In announcing the name of their newborn daughter, HRH Princess Charlotte Elizabeth Diana of Cambridge, William and Kate achieved the near impossible. By paying tribute to both sides of the family and promoting the continuity for which the monarchy is so famed, the couple received worldwide praise and resounding public approval. Their choice also ensured a scandal free beginning for their newborn tot.
By nature William and Kate are a very traditional couple, so their decision was always going to be a conservative one, but it is one steeped in royal history and family tributes galore.
Charlotte, the feminine form of Charles, William’s father’s name, also happens to be Pippa Middleton’s middle name. Charlotte has not been used by a member of the royal family in over two hundred years, and so chances are the couple chose it more for its familial significance than the history it evokes, but its history is an interesting one.
George III married Princess Charlotte of Mecklenburg-Strelitz (the nation’s longest-serving consort after Prince Philip) on September 8th, 1761 in the Chapel Royal at St. James’s Palace. Kate’s second pregnancy was announced on September 8th, 2014, and the Chapel Royal is the likely venue for Princess Charlotte’s upcoming Christening. Coincidence? Yes, but isn’t that the beauty of royal history?
George and Charlotte first met on their wedding day, but regardless theirs was a happy union complete with fifteen children. Their eldest daughter, Princess Charlotte, was designated Princess Royal in 1789, a title newborn Charlotte is expected to one day assume as the eldest daughter of the reigning monarch. In 1762 George purchased Buckingham House – the site where Buckingham Palace sits today – as a family retreat for his Queen.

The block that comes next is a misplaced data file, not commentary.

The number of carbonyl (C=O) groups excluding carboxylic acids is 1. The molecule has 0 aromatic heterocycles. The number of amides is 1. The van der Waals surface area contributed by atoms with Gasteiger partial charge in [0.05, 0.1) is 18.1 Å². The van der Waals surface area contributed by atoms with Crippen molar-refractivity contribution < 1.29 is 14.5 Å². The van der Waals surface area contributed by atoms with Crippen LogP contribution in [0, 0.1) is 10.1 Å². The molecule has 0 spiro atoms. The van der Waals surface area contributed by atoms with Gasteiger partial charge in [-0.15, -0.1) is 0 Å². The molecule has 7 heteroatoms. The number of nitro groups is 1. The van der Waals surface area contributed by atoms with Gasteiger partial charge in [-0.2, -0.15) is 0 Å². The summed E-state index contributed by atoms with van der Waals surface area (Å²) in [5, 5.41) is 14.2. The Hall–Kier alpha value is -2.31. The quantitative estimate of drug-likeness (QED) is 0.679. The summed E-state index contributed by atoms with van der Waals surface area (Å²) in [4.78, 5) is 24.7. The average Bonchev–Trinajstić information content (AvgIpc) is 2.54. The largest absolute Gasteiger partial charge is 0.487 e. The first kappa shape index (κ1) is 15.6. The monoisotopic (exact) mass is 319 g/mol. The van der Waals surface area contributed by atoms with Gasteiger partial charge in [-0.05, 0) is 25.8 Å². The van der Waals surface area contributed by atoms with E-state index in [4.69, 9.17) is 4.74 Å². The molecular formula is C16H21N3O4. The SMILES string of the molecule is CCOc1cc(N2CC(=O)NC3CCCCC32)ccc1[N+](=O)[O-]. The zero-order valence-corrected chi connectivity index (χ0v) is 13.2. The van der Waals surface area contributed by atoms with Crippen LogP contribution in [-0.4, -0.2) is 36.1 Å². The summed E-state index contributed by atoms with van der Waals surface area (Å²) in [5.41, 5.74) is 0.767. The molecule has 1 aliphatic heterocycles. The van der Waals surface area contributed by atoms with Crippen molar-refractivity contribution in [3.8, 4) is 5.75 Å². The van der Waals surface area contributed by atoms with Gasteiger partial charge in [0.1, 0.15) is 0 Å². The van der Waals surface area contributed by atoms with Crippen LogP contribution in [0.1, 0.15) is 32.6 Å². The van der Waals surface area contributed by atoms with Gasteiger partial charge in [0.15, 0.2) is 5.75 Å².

George IV’s only child, a daughter named Charlotte Augusta, married Prince Leopold of Saxe-Coburg on May 2nd, 1816. A hundred and ninety-nine years later May 2nd now marks the date of Princess Charlotte of Cambridge’s birth. As Princess of Wales Charlotte was an immensely popular royal figure, and her tragic death at the age of twenty-one, mere hours after delivering a stillborn son, was widely mourned.
The youngest daughter of Earl Spencer, Diana’s brother, is named Charlotte. Among William’s other cousins are boys named George, Alexander and Louis, all names William chose when naming his own son in 2013.
Elizabeth was the only certainty in predicting a royal baby name. As the name of both William’s grandmother and great-grandmother it seems an especially fitting choice given the Queen will become Britain’s longest reigning monarch on September 9th of this year. Elizabeth also carries personal significance for the Middleton family. It is the middle name shared by both Kate and her mother Carole, as well as being the first given name of Kate’s maternal great-grandmother and her great-great-grandmother.
William has always strived to include his mother in the key moments of his life, and as such the most poignant and personal of Charlotte’s three names is that of her late grandmother, Diana. Perfectly placed so as not to be a burden, it ensures Diana’s memory is kept alive for the next generation of young royals. Charlotte’s name honours the women most cherished in both William and Kate’s lives as well as paying homage to William’s father, but perhaps more importantly it also allows for her to have her own identity within the royal family.
In the unlikely event she were ever to assume the throne and chose to keep her first given name, she would become Her Majesty Charlotte, by the Grace of God of the United Kingdom of Great Britain and Northern Ireland, and of Her other Realms and Territories Queen, Head of the Commonwealth, Defender of the Faith, but for now HRH Princess Charlotte Elizabeth Diana of Cambridge will do very nicely indeed.